There are, of course, other possibilities. This isn’t a new subject, and it has been argued both ways. Back in the 1970s, James E. Ayers noted in a brochure to accompany an exhibition of Muybridge’s work: : ‘[earlier] photographs of the Yosemite Valley, credited to [Carleton E.] Watkins, could possibly have been ‘ghosted’ by Muybridge.’

The fuss is attracting bloggers to create posts with such titles as “Did the Corcoran Fall for an Eadweard Muybridge Scam?

Tyler Green reports on Modern Art Notes:

Naef’s catalogue raisonne of Watkins’ large-format pictures, titled “Carleton Watkins: The Complete Mammoth Photographs,” is scheduled for publication in 2011 by Getty Publications. Naef’s examinations could lead to a re-consideration of early American photographic history and a new understanding of how the iconography of the American West was made, presented, sold and distributed. The emergent Muybridge debate also provides an opportunity to see both art and American history as its being determined and debated, a real-life art history mystery-in-progress.

“I think that it’s in part the stereographs that would seem to be most open to reattribution,” Naef told MAN. “The half-plates I think show great potential [for same] and those pix that are on the mounts of Thomas Houseworth & Co. that have been attributed to Muybridge have to be reconsidered, I think.”

At this stage it’s all supposition of course, but this new interest in Muybridge’s early photographic activities, and questions about the attribution of certain photographs, will perhaps lead to new facts being discovered. More on this soon.

Posted here by Stephen Herbert

Walking as One: Magyar and Muybridge

News of a timebased photography project

In the Summer of 2010 Adam Magyar, a Hungarian artist living in Berlin, will visit the UK to make two significant commissions, produced by Rhubarb-Rhubarb. We are inviting the public to come and walk for the camera and return to see themselves as part of large scale outdoor image installations….

This is the type of image which Adam makes – creating a sense of solidarity as people walk together in the same direction. Of course the people on the right are a few minutes older than the people on the left…

Magyar will create two large-scale outdoor installations, working with Newham Council and Birmingham Cultural Partnership. A minimum of 300 local people will be needed to create each image. The camera used to create the installations records a scene one pixel at a time to capture movement. Using the same technologies as those used on the Olympic Finish Line, photographer Ádám Magyar has built his own software to transpose the thousands of slices per second, captured by the camera, “to create stunning images which embrace time and space in a most intriguing way”.

Walking As One – Birmingham

Birmingham’s motto is Forward, which fits perfectly with the motion created in Adam’s images. Based in Birmingham, Rhubarb Rhubarb are delighted that the Walk for the Camera will take place as part of the city’s participation in the London 2012 Open Weekend – a UK wide participatory event which celebrates the cultural aspect of the games.

The finished work will be unveiled on 1 August at 5.30pm on the enormous hoarding outside the new site of the Library of Birmingham. Magyar’s print will be shown alongside a historical print by Eadweard Muybridge drawn from the nationally and internationally significant collection of photographs held by the Library of Birmingham and Archives Services. Like Magyar, Muybridge developed a particular technological solution to reveal everyday motion.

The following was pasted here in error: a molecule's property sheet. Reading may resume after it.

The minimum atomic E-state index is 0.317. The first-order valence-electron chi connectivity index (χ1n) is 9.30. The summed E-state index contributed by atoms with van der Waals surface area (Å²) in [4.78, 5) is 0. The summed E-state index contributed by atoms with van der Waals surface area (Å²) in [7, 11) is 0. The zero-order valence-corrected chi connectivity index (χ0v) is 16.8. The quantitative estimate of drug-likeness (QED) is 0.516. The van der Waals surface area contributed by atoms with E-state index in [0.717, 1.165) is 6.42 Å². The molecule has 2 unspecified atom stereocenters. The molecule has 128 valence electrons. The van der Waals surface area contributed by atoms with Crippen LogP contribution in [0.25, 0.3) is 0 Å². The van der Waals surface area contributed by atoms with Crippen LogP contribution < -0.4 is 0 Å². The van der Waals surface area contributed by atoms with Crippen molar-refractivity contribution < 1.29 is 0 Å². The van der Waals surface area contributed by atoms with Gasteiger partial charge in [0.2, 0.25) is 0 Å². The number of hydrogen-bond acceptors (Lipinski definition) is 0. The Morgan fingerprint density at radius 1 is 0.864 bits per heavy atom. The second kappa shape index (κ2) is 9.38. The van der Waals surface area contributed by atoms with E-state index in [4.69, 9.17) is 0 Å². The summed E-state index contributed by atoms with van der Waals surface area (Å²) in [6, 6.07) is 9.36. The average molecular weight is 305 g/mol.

Muybridge’s late nineteenth century image captured 24 phases of motion at intervals of 87 thousandth’s of a second. Magyar’s instrument captures thousands of pieces of data per second. Both explore the most universally shared way of moving through time and space – walking. Walking As One will remain outside the Library for 2 months, and there will be another chance to see more of Adam’s work, including the walks that didn’t make the final cut, at The Mailbox, five minutes walk from Centenary Square between 24th July and 5th August.

Cllr Martin Mullaney, Cabinet Member for Leisure Sport and Culture at Birmingham City Council, said: “The site hoardings at the Library of Birmingham have been the focus of much attention of late, with the unveiling of the first ‘Faces’ of the project together with the installation of the pioneering living wall, and we’re excited to announce this latest addition. We are delighted to be working with Rhubarb Rhubarb and Adam Magyar on this very special project to celebrate the National Cultural Olympiad Weekend, and we’re sure that the people of Birmingham will be impressed by the Walking As One exhibition.”

Rhubarb Rhubarb and Adam Magyar are inviting 300 people to sign up for the walk on the 24th July at 6pm at Centenary Square, Broad Street, Birmingham.

Newham Council, Rhubarb Rhubarb and Adam Magyar are inviting 300 people to sign up for the walk on the 17th July at 5pm at the Mayor’s Newham Show, Central Park, East Ham, London.

To take part please register at:

Walking As One – London
Newham, London – Saturday 17 July – 5 pm. Newham Show, Upton Park, East Ham
Image site – outside Stratford Station on the famous Blue Fence
Date of unveiling to be confirmed

Walking As One – Birmingham
Birmingham – Saturday 24 July – 6 pm. Centenary Square, Broad Street, City Centre – part of the London 2012 Open Weekend (In case of rain, the walk will be held across the stage of the Birmingham Repertory Theatre)
Image site – New Library of Birmingham Hoarding, Centenary Square
To be unveiled on Sunday 1st August at 5.30 pm

More on the Photography blog:

This post by Stephen Herbert

The Strobotop: another winner from Rufus at Eye Think Inc.

I’ve been very pleased in recent years to see the success of products designed and produced by Rufus Butler Seder, whose whole life has revolved around animated optical wizardry. His enthusiasm and knowledge have paid off with the amazing sales of the Gallop! Swing! and Waddle! books – top of the New York Times children’s book bestseller lists, and now available in many languages.